I am frequently asked whether it is better to buying a franchise or buying an existing business. Now that we are awarding DAS franchises (see www.globalcfos.com for details), my opinion may be somewhat skewed towards buying a franchise. However, I found a great article on the U.S. Chamber of Commerce’s website that offers some guidance on whether you should buying a franchise or buy an existing business. Click here to view the original article (also available below). You can also access additional articles and tools on the U.S. Chamber of Commerce’s website at www.uschambersmallbusinessnation.com
A more difficult decision than deciding whether to buy a franchise or start a business from scratch is whether to buy a franchise or buy an existing business. The difficulty lies in the fact that both the franchise and the existing business have many similarities, such as:
- Both are (presumably) successful business concepts. If they weren’t successful, you wouldn’t be considering them now.
- Both will cause you to pay a premium for the successful business concept. A franchise may be more costly due to its previous track record of successes.
- Both have name recognition. The existing business will have at least local name recognition while the franchise may have local and even national name recognition.
- Both may provide management support. Management support should be inherent in the franchise purchase. Management support generally isn’t included in the purchase of an existing business but can be structured into the deal by retaining the seller to stay on as a consultant for a period of time.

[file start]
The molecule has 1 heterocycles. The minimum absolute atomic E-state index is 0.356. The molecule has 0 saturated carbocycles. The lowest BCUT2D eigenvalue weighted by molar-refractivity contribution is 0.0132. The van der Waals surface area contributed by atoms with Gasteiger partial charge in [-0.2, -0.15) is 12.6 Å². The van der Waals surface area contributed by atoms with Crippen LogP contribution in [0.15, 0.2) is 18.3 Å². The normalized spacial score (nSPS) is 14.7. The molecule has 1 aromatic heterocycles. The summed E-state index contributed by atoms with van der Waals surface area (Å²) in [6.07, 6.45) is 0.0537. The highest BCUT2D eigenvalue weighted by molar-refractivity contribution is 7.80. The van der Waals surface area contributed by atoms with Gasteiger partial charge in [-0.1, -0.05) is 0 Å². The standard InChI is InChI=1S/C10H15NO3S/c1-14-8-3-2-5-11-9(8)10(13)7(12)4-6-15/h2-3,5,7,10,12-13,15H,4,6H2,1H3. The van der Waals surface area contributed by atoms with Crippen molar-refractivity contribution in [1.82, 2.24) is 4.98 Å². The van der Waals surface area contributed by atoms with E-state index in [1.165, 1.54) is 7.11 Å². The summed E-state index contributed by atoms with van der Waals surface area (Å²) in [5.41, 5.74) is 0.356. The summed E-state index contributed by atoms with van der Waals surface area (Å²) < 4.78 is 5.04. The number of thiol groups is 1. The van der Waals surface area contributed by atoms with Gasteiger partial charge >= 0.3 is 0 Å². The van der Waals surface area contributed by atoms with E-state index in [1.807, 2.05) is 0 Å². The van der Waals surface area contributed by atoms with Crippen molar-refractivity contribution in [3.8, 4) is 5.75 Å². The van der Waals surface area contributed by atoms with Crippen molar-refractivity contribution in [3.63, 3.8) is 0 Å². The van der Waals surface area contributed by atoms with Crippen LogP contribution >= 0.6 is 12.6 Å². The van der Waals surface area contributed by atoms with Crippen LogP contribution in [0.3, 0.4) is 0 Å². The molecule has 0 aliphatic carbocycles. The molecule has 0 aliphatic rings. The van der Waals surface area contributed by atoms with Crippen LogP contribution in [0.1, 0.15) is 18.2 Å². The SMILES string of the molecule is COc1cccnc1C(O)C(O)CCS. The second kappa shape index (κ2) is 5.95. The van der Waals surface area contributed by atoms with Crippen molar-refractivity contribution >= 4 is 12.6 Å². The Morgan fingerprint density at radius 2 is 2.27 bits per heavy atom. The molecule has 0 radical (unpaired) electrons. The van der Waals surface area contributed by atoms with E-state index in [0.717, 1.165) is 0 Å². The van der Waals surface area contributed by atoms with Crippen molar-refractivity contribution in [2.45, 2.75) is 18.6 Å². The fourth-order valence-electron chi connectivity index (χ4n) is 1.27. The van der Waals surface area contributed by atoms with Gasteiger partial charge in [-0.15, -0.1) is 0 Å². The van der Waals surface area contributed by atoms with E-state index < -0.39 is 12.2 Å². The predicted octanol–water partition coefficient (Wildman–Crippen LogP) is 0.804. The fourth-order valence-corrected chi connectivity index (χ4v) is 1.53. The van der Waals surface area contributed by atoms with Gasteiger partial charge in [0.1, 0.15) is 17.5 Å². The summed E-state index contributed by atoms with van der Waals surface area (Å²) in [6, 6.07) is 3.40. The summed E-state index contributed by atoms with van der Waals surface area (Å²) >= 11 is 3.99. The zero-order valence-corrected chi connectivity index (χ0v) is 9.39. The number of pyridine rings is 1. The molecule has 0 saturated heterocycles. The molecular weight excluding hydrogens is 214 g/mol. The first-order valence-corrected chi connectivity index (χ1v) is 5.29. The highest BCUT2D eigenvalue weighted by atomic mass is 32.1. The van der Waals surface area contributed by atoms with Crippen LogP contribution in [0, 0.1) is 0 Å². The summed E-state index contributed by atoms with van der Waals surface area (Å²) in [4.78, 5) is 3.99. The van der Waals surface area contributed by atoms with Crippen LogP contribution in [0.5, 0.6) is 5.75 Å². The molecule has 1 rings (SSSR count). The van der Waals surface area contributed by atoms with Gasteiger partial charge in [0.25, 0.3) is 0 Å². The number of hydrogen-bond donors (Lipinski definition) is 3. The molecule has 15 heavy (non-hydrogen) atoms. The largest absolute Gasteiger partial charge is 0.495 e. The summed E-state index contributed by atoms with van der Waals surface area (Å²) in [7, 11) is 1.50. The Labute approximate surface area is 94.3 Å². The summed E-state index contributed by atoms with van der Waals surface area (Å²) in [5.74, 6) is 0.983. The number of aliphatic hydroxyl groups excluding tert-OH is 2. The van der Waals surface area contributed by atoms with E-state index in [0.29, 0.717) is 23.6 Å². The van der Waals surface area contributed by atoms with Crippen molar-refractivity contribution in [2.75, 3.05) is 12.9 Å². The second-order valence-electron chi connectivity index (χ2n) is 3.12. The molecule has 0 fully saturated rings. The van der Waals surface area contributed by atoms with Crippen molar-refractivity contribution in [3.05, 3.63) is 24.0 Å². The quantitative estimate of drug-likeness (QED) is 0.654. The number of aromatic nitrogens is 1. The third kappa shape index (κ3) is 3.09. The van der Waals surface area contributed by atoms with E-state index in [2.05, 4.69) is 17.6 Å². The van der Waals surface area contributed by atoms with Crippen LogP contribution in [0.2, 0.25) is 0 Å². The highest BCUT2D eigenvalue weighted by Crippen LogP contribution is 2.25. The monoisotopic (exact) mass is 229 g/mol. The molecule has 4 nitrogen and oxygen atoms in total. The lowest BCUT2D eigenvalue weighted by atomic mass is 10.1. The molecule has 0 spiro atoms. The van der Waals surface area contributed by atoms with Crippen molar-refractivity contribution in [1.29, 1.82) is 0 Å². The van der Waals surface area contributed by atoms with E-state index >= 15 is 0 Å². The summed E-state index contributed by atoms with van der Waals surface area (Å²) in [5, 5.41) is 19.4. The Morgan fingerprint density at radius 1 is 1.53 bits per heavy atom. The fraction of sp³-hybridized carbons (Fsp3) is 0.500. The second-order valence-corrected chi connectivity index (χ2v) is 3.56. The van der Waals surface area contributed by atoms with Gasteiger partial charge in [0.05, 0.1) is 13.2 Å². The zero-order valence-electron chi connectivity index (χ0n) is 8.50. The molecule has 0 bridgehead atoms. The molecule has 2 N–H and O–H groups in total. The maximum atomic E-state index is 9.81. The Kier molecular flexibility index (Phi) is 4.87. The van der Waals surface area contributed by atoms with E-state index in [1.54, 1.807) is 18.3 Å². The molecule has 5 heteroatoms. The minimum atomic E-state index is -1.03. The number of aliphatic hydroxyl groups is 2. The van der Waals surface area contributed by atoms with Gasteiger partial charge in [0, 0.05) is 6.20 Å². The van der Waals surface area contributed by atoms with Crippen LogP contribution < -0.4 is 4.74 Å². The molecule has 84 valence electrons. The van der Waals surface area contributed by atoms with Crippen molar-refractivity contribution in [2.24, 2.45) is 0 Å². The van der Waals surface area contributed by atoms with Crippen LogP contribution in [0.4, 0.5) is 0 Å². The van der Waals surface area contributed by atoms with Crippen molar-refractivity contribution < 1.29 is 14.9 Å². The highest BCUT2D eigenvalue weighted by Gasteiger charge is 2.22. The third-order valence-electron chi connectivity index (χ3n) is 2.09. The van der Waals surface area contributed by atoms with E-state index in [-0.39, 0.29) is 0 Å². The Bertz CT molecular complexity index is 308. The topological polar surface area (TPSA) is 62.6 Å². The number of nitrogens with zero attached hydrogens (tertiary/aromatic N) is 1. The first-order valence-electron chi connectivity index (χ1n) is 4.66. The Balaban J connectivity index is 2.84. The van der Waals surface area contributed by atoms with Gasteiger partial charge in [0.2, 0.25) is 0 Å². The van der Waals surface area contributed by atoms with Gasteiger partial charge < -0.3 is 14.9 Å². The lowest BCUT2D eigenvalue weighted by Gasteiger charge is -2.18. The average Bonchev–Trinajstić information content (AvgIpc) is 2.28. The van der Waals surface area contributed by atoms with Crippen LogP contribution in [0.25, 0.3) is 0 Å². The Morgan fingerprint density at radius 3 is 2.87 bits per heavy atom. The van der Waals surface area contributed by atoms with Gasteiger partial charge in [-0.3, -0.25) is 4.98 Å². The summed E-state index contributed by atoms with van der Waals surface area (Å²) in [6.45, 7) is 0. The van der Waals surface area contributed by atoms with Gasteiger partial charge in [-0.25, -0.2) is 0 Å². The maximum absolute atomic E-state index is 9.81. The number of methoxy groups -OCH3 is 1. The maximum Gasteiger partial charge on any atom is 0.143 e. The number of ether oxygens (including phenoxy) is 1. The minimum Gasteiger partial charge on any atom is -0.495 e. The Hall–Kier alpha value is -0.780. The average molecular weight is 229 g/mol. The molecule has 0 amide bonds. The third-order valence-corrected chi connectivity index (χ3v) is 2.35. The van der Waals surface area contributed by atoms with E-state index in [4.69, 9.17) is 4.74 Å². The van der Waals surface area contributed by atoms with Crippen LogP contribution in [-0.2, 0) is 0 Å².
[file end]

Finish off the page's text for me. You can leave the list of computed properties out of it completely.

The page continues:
Here are a few things that the purchase of a franchise will provide to you that the purchase of an existing business will not:
Continuous management support. One of the core concepts of a franchise is that the franchisor provides management support for the life of the franchise. Even if a seller has agreed to remain a consultant for an existing business, that consulting arrangement is for a limited period of time. After the consulting arrangement ends, the buyer is on his or her own.
Greater exposure. A franchise will usually provide greater exposure to new customers through national advertising campaigns and name recognition.
Costs shared. Expenses that apply to each franchise, such as advertising, may be pooled to take advantage of group discounts.
Less risk. Franchising succeeds only if the individual franchisees are successful. Thus, the franchises are packaged in a manner that will enable the franchisee to succeed. The franchises are usually based in whole or in part on previously successful franchise arrangements. In comparison, an existing business may not have any history other than its current one. Although an existing business is successful for the current owner, that success may not transfer over to another owner.
Complete business methodology. A franchise can provide a training program to teach the franchisee about the business operation and industry, even if the franchisee has no prior experience.
In choosing between a franchise and an existing business, you’ll just have to decide whether these extra features you get are worth the cost you’ll have to pay for them.